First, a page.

The Great Resignation and the Local Church

We've all read about "The Great Resignation" and how in the wake of COVID-19, a lot of people are walking away from their jobs. The Rev. Elizabeth Dilley, the Team Leader for the UCC's MESA (Ministerial Excellence, Support and Authorization) Team, has made these observations on how the movement may impact the local church and more importantly, how church leaders may be able to avoid it.

Up this morning listening to a report on 1A about how "The Great Resignation" is happening at all levels and across all industries. Some common threads in the stories I heard today included: employers who were unwilling to consider work-from-home at the height of the pandemic even when it was possible, and poor pay. The promise of "job security" that was sold to Xers (and those older) has turned out not to be true. Now, people aren't willing to stay even for health insurance or retirement income - they are turning to freelance, possibly working more hours to make more $$ to cover those costs, or foregoing the retirement income altogether.

We are beginning to see "the Great Resignation" in our churches, and will continue to do so in the future. That may be inevitable, but in the meantime, churches can be attractive employers/calling bodies by: offering extra time away to their pastors this year (and perhaps going forward.....), being generous and flexible with "return to in-person worship" plans, committing to working to pay at or above Conference guidelines, and encouraging their pastors to participate in communities of practice or other practices that will help them grow in ministry in supportive ways.

This website offers several additional resources:

Such dramatic turnover is likely to be inevitable (talk to anyone who's worked in disaster relief); but these practices will help ministers now AND in the future. These practices will also help congregations flourish - not just because their ministers are more content, but because the churches themselves are living out a call to generosity in all ways.

And please, please, please, for any “ministry evaluations” or “ministry assessments” that cover the last two years, may I encourage even more gentleness and grace than normal. Very few churches did what they set out to do in this time. Very few clergy met their own expectations for this season, much less the expectations (spoken or unspoken) of their congregation. And remember: no ministry assessment without congregational assessment - it isn’t all on the minister. Be gentle. Start with: We survived, and that is worth celebrating. (Or: we learned we have to close, and we’re doing it faithfully even though it’s hard and we don’t want to.) Continue with: what did we do well? What surprised us? What did we learn? Move to: who and what do we want to be going forward and how can we get there together?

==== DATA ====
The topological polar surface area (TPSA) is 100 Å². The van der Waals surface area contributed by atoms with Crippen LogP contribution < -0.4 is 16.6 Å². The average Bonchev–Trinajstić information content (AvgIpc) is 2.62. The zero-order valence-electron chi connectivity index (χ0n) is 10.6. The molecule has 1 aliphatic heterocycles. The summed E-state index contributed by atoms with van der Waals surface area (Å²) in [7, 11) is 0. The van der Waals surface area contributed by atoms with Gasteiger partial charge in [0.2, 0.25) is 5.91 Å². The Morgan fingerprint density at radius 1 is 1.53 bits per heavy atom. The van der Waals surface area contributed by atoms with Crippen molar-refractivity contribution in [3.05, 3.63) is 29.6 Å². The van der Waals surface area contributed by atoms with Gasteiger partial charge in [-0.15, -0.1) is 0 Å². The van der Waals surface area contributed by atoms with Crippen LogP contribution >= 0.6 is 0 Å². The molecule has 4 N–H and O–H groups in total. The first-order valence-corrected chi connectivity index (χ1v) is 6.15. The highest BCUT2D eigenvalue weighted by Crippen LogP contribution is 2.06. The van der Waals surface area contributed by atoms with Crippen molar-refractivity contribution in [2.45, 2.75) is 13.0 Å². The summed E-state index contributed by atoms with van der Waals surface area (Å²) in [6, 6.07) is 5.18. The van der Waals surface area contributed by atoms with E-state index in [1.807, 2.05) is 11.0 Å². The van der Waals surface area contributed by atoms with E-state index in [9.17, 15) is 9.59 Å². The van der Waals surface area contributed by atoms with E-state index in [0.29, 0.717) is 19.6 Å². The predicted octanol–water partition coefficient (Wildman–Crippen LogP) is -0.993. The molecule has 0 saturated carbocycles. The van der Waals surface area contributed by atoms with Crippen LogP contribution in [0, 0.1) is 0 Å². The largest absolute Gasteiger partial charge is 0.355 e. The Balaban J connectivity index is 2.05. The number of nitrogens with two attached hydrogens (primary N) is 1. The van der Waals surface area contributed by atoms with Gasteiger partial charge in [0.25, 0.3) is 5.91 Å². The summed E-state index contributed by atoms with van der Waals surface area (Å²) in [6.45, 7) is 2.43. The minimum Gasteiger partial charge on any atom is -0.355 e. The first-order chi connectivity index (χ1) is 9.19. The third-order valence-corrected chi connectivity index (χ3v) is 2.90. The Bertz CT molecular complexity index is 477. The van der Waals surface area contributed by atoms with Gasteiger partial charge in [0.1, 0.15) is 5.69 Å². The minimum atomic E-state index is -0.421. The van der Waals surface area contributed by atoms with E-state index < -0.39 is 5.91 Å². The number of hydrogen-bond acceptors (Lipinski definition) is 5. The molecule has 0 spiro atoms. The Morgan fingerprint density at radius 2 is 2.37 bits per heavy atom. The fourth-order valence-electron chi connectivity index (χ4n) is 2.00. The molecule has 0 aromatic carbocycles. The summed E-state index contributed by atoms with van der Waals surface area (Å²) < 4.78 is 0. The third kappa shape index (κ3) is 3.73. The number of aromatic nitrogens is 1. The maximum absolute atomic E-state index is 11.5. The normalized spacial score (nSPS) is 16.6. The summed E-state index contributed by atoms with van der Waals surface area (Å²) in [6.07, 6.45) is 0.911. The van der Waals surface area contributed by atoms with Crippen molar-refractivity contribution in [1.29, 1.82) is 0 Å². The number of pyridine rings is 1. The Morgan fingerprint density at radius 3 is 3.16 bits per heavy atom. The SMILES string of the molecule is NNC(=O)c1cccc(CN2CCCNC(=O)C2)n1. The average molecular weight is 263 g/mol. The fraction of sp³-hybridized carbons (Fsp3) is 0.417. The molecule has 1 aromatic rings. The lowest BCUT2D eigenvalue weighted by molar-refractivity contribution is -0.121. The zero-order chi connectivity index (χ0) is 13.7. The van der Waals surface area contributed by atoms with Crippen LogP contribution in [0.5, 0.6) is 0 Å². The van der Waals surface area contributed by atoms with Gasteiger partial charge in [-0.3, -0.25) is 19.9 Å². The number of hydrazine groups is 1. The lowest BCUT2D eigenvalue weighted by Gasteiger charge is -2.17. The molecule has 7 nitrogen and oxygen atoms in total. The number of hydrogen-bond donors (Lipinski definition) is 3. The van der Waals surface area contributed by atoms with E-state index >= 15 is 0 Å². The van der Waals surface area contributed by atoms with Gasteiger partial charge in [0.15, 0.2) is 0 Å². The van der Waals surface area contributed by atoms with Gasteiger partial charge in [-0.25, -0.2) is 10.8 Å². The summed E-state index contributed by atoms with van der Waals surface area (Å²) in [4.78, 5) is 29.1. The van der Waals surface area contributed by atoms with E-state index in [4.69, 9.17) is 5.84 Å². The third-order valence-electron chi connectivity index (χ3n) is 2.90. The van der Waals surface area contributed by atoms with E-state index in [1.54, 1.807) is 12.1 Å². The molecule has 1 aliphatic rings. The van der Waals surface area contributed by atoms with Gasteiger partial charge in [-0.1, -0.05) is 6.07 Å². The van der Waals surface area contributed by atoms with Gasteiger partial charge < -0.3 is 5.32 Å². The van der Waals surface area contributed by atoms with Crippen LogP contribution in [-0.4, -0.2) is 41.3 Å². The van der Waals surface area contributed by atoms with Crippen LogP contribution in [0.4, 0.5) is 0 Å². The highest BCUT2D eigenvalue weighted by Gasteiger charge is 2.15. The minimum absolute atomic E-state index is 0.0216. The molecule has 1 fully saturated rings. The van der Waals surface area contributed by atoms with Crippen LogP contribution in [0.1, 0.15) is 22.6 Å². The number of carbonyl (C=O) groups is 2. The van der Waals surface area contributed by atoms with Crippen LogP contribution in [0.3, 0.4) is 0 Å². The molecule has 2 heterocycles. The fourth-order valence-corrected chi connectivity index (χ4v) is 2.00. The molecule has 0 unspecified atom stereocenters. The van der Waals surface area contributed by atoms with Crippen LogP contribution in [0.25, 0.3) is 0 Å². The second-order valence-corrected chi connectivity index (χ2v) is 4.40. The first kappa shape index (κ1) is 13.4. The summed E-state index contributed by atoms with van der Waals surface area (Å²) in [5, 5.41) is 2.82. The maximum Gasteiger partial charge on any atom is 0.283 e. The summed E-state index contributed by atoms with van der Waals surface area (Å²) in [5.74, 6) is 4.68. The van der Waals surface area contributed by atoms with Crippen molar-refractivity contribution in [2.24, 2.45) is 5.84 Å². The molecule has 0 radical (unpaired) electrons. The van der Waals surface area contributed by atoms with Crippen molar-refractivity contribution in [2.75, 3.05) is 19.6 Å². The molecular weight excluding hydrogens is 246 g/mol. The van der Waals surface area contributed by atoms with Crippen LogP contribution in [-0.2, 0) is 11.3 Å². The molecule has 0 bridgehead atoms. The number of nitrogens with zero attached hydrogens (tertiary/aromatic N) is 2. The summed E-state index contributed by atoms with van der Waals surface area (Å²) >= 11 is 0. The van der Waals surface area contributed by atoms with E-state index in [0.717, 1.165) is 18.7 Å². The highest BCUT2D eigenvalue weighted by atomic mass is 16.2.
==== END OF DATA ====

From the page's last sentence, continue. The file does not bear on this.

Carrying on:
Churches, are you wondering how to do some of this? Here are a few possibilities:

Giving your pastor more time off: this is super easy! You can arrange for a guest preacher (sometimes known as “pulpit supply) - your Association office probably has a list of folk. Perhaps a specialized minister in your area (such as a chaplain, or leader of an ecumenical group) can come to preach and/or speak about their ministry. (In addition to paying for pulpit supply, you might consider making a donation to the organization for which they work!)

Or a lay member of your congregation can preach. Or you can work with another church (locally or not!) to “exchange livestreams” - where y’all are a guest in the virtual service on the Sunday your pastor is away, and where y’all invite that church to join you when their pastor is away. Do try to make it as easy on your pastor as possible to take that time; if someone can help organize that Sunday on your pastor’s behalf, so much the better!

Commit to increasing your pastor’s salary to meet or exceed Conference guidelines: this one is harder and takes a longer-term strategy. But one simple thing your church leadership can do is to ASK people to increase their giving, and share what a difference their gift makes. Many people are not giving at the level of their ability - philanthropists often say that people give at the level of their trust. How can you increase trust in your congregation and tell your church’s story? (The Philanthropy team at the National setting can help!)

Encourage your pastor’s participation in a community of practice: these groups are formal, facilitated clergy groups focused on support AND learning, to help people grow in the practice of ministry. Many groups meet monthly for 2-4 hours, and there is typically a cost to participate. Make sure that option is in the pastor’s call agreement, even if it has to be added. More than half of UCC conferences have these groups (and MESA can help conferences get started!); some ministers form their own groups.

Finally, pray for your pastor’s flourishing. Offer them encouragement where and when you can. Consider whether your criticism is truly necessary at the moment you want to offer it.

Pray some more.

Rev. Elizabeth Dilley, Team Leader, MESA

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